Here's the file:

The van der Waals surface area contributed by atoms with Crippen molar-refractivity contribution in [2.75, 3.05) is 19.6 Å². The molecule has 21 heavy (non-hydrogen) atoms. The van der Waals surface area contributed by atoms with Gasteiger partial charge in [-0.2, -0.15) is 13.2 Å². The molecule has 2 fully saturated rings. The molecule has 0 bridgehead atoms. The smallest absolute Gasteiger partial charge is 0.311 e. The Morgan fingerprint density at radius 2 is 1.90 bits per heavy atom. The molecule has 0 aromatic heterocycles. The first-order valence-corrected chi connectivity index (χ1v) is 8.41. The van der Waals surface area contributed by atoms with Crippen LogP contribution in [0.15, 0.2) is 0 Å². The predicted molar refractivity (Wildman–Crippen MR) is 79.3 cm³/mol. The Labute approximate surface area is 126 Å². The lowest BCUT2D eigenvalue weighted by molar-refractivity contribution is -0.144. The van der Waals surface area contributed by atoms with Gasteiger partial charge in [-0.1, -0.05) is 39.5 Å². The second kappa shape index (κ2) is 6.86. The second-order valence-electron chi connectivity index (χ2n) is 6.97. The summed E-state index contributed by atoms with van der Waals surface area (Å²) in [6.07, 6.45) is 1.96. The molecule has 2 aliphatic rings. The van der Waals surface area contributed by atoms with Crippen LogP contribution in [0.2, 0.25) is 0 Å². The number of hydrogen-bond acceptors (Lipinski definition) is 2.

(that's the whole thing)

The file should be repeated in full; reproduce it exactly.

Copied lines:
The van der Waals surface area contributed by atoms with Crippen molar-refractivity contribution in [2.75, 3.05) is 19.6 Å². The molecule has 21 heavy (non-hydrogen) atoms. The van der Waals surface area contributed by atoms with Gasteiger partial charge in [-0.2, -0.15) is 13.2 Å². The molecule has 2 fully saturated rings. The molecule has 0 bridgehead atoms. The smallest absolute Gasteiger partial charge is 0.311 e. The Morgan fingerprint density at radius 2 is 1.90 bits per heavy atom. The molecule has 0 aromatic heterocycles. The first-order valence-corrected chi connectivity index (χ1v) is 8.41. The van der Waals surface area contributed by atoms with Crippen LogP contribution in [0.15, 0.2) is 0 Å². The predicted molar refractivity (Wildman–Crippen MR) is 79.3 cm³/mol. The Labute approximate surface area is 126 Å². The lowest BCUT2D eigenvalue weighted by molar-refractivity contribution is -0.144. The van der Waals surface area contributed by atoms with Gasteiger partial charge in [-0.1, -0.05) is 39.5 Å². The second kappa shape index (κ2) is 6.86. The second-order valence-electron chi connectivity index (χ2n) is 6.97. The summed E-state index contributed by atoms with van der Waals surface area (Å²) in [6.07, 6.45) is 1.96. The molecule has 2 aliphatic rings. The van der Waals surface area contributed by atoms with Crippen LogP contribution in [0.2, 0.25) is 0 Å². The number of hydrogen-bond acceptors (Lipinski definition) is 2.